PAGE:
Regulators withdraw permit for Red Dog mine pollution

EPA says approval was flawed because it used old data

Posted: Thursday, October 04, 2007

ANCHORAGE - Federal regulators have withdrawn their approval for a permit that would allow the release of waste from the state's largest mine into waterways near the village of Kivalina in northwest Alaska.

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The Environmental Protection Agency says the permit was partly flawed because it used old data on water use and dust emissions at the Red Dog mine.

Red Dog officials said the revocation is a blow to expansion plans and adds uncertainty to the mine's future.

Teck Cominco, the mine's operator, says the main ore body at the 18-year-old mine will be tapped out by 2012 and they need the permit approved in order to expand.

Kivalina residents have been fighting the mine for years over water safety issues and say they're pleased with the decision.

As long as the mine discharges its treated waste into the village drinking water supply, Kivalina residents will fear for their health, said deputy mayor Enoch Adams.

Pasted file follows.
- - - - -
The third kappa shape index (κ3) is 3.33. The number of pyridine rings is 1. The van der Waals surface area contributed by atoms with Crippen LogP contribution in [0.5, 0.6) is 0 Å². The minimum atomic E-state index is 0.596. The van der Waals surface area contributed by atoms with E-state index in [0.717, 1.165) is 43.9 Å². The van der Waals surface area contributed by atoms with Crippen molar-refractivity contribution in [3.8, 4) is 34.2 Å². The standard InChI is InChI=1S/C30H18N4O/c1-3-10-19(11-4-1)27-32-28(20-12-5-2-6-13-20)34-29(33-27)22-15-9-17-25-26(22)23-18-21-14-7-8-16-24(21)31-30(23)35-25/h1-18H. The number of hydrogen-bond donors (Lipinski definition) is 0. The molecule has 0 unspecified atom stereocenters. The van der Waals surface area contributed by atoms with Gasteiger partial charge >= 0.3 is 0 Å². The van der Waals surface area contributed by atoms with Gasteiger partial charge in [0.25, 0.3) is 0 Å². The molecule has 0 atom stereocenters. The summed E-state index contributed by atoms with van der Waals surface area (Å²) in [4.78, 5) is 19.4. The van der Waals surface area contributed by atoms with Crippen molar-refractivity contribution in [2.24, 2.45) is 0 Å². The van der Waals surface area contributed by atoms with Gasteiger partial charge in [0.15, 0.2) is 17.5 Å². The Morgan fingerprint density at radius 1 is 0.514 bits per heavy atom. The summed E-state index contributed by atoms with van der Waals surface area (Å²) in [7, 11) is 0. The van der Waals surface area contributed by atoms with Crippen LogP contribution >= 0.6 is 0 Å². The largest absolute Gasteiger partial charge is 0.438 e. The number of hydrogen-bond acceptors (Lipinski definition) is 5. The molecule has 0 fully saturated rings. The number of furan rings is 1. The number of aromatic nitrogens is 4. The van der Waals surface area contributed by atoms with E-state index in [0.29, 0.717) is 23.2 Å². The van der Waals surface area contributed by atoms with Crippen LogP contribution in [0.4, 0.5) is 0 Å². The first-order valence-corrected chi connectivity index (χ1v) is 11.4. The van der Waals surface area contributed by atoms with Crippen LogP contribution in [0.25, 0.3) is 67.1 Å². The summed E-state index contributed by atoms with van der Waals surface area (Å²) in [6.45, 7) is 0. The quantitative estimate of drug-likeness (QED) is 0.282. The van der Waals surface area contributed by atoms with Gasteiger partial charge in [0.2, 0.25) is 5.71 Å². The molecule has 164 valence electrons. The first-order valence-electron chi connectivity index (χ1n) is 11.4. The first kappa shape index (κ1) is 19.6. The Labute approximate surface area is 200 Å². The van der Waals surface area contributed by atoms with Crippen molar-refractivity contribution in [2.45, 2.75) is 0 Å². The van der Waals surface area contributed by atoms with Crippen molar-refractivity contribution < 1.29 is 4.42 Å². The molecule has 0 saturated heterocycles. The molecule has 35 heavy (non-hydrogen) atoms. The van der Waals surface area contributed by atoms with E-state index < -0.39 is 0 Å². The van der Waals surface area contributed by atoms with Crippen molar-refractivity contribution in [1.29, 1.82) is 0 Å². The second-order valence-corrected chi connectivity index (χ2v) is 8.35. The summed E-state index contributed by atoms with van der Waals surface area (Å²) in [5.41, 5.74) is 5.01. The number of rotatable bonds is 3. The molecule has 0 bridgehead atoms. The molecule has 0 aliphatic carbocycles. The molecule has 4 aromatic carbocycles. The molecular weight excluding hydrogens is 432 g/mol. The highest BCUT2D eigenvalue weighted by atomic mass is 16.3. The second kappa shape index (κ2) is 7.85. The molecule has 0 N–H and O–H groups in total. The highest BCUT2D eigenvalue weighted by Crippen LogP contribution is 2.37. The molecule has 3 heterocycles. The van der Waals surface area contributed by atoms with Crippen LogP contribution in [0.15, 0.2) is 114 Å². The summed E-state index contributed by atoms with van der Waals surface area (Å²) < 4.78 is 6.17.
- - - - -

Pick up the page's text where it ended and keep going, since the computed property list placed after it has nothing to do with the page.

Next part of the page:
"It's a huge sticking point in a lot of people's minds," he said.

Red Dog is the largest private employer in the Northwest Arctic borough and the largest lead and zinc mine in the world. High mineral prices pushed the value of Red Dog's output last year to more than $1 billion.

The mine is a joint venture of Teck Cominco, based in Vancouver, British Columbia, and the Alaska Native regional corporation NANA.

The EPA is holding a series of educational meetings and public hearings this week around Alaska to discuss the mine expansion.



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